React Router is the de facto normal routing library for React. When that you must navigate by means of a React software with a number of views, you’ll want a router to handle the URLs. React Router takes care of that, retaining your software UI and the URL in sync.

This tutorial introduces you to React Router v6 and an entire lot of issues you are able to do with it.

Desk of Contents


React is a well-liked JavaScript library for constructing interactive internet functions that may ship dynamic content material. Such functions might need a number of views (aka pages), however in contrast to standard multi-page apps, navigating by means of these views shouldn’t end in your entire web page being reloaded. As a substitute, views are rendered inline throughout the present web page.

The top person, who’s accustomed to multi-page apps, expects the next options to be current:

  • Every view ought to have a URL that uniquely specifies that view. That is in order that the person can bookmark the URL for reference at a later time — for instance,
  • The browser’s again and ahead button ought to work as anticipated.
  • Dynamically generated nested views ought to ideally have a URL of their very own too — comparable to, the place 101 is the product ID.

Routing is the method of retaining the browser URL in sync with what’s being rendered on the web page. React Router allows you to deal with routing declaratively. The declarative routing strategy permits you to management the info circulation in your software, by saying “the route ought to seem like this”:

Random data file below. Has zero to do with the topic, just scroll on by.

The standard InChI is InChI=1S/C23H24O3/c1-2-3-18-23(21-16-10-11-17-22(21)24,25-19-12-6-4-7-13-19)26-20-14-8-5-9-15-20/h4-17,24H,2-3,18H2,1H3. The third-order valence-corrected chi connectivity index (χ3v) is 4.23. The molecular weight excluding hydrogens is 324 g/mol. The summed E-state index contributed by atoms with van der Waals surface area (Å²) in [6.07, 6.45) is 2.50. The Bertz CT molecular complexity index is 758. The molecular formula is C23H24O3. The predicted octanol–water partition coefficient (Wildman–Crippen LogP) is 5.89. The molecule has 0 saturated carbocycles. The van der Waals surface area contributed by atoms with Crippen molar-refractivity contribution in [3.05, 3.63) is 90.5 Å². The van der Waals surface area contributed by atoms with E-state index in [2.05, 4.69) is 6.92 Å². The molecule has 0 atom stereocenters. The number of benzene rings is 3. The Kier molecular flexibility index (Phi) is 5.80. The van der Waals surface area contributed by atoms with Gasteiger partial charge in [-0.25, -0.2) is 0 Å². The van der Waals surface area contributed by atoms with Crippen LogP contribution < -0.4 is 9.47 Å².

<Route path="/about" aspect={<About />} /> 

You possibly can place your <Route> element anyplace you need your path to be rendered. Since <Route>, <Hyperlink> and all the opposite APIs that we’ll be coping with are simply parts, you’ll be able to simply stand up and operating with routing in React.

Word: there’s a standard false impression that React Router is an official routing answer developed by Fb. In actuality, it’s a third-party library that’s developed and maintained by Remix Software program.


This tutorial is split into totally different sections. First, we’ll arrange React and React Router utilizing npm. Then we’ll leap proper into some fundamentals. You’ll discover totally different code demonstrations of React Router in motion. The examples coated on this tutorial embody:

  • primary navigational routing
  • nested routing
  • nested routing with path parameters
  • protected routing

All of the ideas related with constructing these routes can be mentioned alongside the best way.

Your entire code for the mission is out there on this GitHub repo.

Let’s get began!

Establishing React Router

To comply with together with this tutorial, you’ll want a latest model of Node put in in your PC. If this isn’t the case, then head over to the Node dwelling web page and download the correct binaries for your system. Alternatively, you may think about using a model supervisor to put in Node. We now have a tutorial on using a version manager here.